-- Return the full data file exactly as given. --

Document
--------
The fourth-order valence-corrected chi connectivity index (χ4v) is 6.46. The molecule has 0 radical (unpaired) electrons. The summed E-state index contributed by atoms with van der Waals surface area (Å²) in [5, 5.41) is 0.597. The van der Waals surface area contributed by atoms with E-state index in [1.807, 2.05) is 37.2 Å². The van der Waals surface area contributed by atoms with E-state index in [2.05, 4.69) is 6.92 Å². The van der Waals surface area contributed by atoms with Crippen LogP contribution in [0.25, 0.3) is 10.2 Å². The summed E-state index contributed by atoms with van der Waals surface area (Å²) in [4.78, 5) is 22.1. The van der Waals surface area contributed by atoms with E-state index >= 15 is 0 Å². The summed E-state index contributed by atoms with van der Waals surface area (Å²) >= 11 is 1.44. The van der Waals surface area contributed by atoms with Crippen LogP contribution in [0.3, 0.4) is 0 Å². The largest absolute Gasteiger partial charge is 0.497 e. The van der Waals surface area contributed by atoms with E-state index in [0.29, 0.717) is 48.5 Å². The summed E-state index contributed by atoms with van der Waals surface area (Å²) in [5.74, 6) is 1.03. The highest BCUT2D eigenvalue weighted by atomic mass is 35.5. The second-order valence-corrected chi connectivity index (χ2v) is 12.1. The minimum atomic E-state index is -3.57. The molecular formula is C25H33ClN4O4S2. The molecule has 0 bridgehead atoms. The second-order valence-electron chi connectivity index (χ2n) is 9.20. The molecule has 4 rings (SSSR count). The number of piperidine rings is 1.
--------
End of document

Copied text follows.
The fourth-order valence-corrected chi connectivity index (χ4v) is 6.46. The molecule has 0 radical (unpaired) electrons. The summed E-state index contributed by atoms with van der Waals surface area (Å²) in [5, 5.41) is 0.597. The van der Waals surface area contributed by atoms with E-state index in [1.807, 2.05) is 37.2 Å². The van der Waals surface area contributed by atoms with E-state index in [2.05, 4.69) is 6.92 Å². The van der Waals surface area contributed by atoms with Crippen LogP contribution in [0.25, 0.3) is 10.2 Å². The summed E-state index contributed by atoms with van der Waals surface area (Å²) in [4.78, 5) is 22.1. The van der Waals surface area contributed by atoms with E-state index >= 15 is 0 Å². The summed E-state index contributed by atoms with van der Waals surface area (Å²) >= 11 is 1.44. The van der Waals surface area contributed by atoms with Crippen LogP contribution in [0.3, 0.4) is 0 Å². The largest absolute Gasteiger partial charge is 0.497 e. The van der Waals surface area contributed by atoms with E-state index in [0.29, 0.717) is 48.5 Å². The summed E-state index contributed by atoms with van der Waals surface area (Å²) in [5.74, 6) is 1.03. The highest BCUT2D eigenvalue weighted by atomic mass is 35.5. The second-order valence-corrected chi connectivity index (χ2v) is 12.1. The minimum atomic E-state index is -3.57. The molecular formula is C25H33ClN4O4S2. The molecule has 0 bridgehead atoms. The second-order valence-electron chi connectivity index (χ2n) is 9.20. The molecule has 4 rings (SSSR count). The number of piperidine rings is 1.